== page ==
Fine writing, like any skill, requires constant practice.
From Ireland’s own popular thriller-writer, John Connolly, to England’s Lee Child to Dan Brown in the US, the hard-won advice from best-selling authors in all genres is basically the same, ‘If you want to be a writer, write.’ But sometimes simply sitting down to write can be the most challenging of chores – especially so if that distinctive magic is missing.
That’s why organizers of the unique ‘Ireland Writing Retreat,’ the only one on the Emerald Isle’s famous ‘Wild Atlantic Way,’ have gone to the trouble of searching high and low to discover not just a peaceful location where creativity can blossom in relatively undisturbed silence but also one that lies in the midst of an inspiring Irish landscape, a place where a combination of mountain, hill, glen, river, sea and island provide that necessary magic. In addition to having successful authors and well-trained coaches offer practical guidance on how to write well, they’ve gone one step further.
Participants enjoy a series of well-designed, exciting guided outings, by land and by boat – to enchanting sites soaked in stories of ancient Celtic legend and intriguing islands in the Atlantic just off west Donegal’s rugged coast. Here they not only learn about the culture and customs of the people of today and yesteryear but are tasked after each outing with writing inspired by their experiences – in the form of a short story or recollection, a chapter for a proposed book or in poetry.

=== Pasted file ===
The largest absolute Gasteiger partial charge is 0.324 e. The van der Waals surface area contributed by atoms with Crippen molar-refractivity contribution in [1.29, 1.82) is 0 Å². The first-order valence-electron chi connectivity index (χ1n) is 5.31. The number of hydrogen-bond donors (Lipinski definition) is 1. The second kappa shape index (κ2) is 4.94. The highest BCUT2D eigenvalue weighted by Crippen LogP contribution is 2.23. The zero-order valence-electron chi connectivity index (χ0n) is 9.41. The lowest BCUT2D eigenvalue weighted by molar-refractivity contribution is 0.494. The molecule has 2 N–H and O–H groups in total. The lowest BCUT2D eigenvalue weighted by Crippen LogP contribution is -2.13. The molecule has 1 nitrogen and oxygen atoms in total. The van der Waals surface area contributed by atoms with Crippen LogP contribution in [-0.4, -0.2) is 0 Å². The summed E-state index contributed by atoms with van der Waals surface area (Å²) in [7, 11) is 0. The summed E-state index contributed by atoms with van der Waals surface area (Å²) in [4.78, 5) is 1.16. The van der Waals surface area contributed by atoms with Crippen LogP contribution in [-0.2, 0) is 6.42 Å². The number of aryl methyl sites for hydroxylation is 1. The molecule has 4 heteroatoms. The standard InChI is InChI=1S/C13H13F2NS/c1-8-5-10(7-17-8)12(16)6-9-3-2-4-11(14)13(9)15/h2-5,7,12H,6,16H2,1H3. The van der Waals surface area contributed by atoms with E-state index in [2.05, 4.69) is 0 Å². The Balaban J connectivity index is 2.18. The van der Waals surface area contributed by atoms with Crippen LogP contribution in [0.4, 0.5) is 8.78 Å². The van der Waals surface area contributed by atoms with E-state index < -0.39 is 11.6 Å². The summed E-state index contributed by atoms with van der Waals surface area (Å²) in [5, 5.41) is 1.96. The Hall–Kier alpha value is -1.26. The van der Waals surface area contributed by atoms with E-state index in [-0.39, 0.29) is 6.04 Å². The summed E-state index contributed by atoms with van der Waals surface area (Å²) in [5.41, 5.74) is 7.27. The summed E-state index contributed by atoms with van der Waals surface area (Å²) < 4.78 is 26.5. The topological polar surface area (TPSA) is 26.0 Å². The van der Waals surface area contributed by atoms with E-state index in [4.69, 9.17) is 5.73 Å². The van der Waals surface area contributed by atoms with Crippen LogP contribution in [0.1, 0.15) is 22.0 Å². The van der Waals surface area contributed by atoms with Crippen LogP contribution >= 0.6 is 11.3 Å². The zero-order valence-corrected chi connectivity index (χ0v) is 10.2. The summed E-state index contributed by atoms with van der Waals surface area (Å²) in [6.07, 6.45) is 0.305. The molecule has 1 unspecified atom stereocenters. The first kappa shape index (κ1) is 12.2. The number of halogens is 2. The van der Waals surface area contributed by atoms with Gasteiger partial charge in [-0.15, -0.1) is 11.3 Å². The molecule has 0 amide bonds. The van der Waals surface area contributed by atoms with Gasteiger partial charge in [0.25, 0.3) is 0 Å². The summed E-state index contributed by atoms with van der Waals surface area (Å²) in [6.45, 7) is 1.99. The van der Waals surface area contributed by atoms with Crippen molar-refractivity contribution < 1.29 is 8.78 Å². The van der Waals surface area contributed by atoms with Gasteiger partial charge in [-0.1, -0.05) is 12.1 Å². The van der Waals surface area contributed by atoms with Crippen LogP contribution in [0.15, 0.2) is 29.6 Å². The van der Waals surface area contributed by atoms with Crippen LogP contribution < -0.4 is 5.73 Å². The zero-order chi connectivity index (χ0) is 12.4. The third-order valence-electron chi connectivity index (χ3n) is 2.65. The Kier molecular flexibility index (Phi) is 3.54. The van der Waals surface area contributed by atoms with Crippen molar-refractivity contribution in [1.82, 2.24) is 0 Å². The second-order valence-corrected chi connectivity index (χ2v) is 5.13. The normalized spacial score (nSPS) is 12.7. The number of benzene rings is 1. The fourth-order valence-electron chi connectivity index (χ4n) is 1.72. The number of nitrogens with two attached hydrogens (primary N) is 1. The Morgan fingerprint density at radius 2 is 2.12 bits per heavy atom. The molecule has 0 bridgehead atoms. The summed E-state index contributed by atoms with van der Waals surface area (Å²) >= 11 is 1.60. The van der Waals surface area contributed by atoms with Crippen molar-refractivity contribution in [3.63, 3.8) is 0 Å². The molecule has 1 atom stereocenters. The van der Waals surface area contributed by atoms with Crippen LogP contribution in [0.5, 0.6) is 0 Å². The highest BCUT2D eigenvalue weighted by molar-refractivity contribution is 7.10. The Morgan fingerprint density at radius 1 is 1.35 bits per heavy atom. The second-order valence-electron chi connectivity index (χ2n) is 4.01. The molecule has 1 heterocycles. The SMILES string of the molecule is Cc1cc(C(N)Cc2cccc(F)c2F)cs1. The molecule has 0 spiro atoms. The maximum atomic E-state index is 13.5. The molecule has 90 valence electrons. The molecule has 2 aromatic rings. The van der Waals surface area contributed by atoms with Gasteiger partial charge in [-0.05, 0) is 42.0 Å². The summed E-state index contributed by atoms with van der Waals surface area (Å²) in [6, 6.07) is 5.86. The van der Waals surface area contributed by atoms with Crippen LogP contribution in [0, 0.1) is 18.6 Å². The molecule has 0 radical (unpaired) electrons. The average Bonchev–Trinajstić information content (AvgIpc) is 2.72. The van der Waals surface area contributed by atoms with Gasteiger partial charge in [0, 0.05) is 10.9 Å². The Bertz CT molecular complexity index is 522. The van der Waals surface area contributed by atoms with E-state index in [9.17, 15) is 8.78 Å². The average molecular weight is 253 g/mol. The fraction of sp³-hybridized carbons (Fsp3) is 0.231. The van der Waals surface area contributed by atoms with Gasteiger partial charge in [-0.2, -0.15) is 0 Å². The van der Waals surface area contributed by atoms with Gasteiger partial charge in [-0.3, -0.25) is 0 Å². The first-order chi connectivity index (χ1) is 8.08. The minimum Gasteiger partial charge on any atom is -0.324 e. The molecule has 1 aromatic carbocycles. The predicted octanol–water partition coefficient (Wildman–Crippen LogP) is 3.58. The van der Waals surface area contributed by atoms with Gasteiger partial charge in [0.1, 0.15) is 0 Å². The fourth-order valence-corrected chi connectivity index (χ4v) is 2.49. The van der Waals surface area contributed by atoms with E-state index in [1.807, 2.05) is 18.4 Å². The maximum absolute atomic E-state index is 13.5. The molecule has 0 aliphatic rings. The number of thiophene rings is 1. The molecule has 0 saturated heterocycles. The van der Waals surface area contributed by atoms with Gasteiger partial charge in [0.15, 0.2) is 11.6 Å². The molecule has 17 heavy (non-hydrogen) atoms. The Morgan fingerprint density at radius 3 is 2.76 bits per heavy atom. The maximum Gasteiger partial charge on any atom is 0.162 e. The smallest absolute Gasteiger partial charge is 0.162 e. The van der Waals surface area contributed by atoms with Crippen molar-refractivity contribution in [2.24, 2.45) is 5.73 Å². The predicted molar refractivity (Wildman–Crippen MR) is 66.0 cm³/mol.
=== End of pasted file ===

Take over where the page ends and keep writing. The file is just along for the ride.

These writings are then read by invited authors, discussed and critiqued in an all-encompassing, supportive group setting in the cozy rooms of Teac Jack, a warm, inviting boutique hotel overlooking the Atlantic Ocean.
Excursions and activities during the week-long ‘Ireland Writing Retreat’ include –
boat trips to either Gola or Tory Island – the former being the site where galleons of the Spanish Armada sank during an attempted invasion centuries ago and where Robert Louis Stevenson is said to have been inspired to write his classic tale, ‘Treasure Island;’ the latter where Ireland’s only King lives and where the Celtic legend of Balor of the Evil Eye and Lugh first began;
walks with expert guide, Seamus Doohan, near the majestic Errigal Mountain, formerly known as Lugh’s Mount after the Celtic Sun God, to beguiling places long associated with colorful Irish folklore;
exclusive concerts featuring prominent singers and musicians who not only perform their songs in a private setting for participants but also relate how they came to write them, where and how the inspiration for the lyrics arose;
dancing – participants will be taught the steps in Irish group dancing, then invited to enjoy a traditional Irish cèilidh;
complementing the dancing classes, participants will also be taught the basic phrases of the Irish language so by week’s end they’ll be able to use ‘cúpla focal;’
With all these enjoyable activities in mind and writing coaches from all genres of writing on hand to offer invaluable guidance, don’t hesitate, sign up now here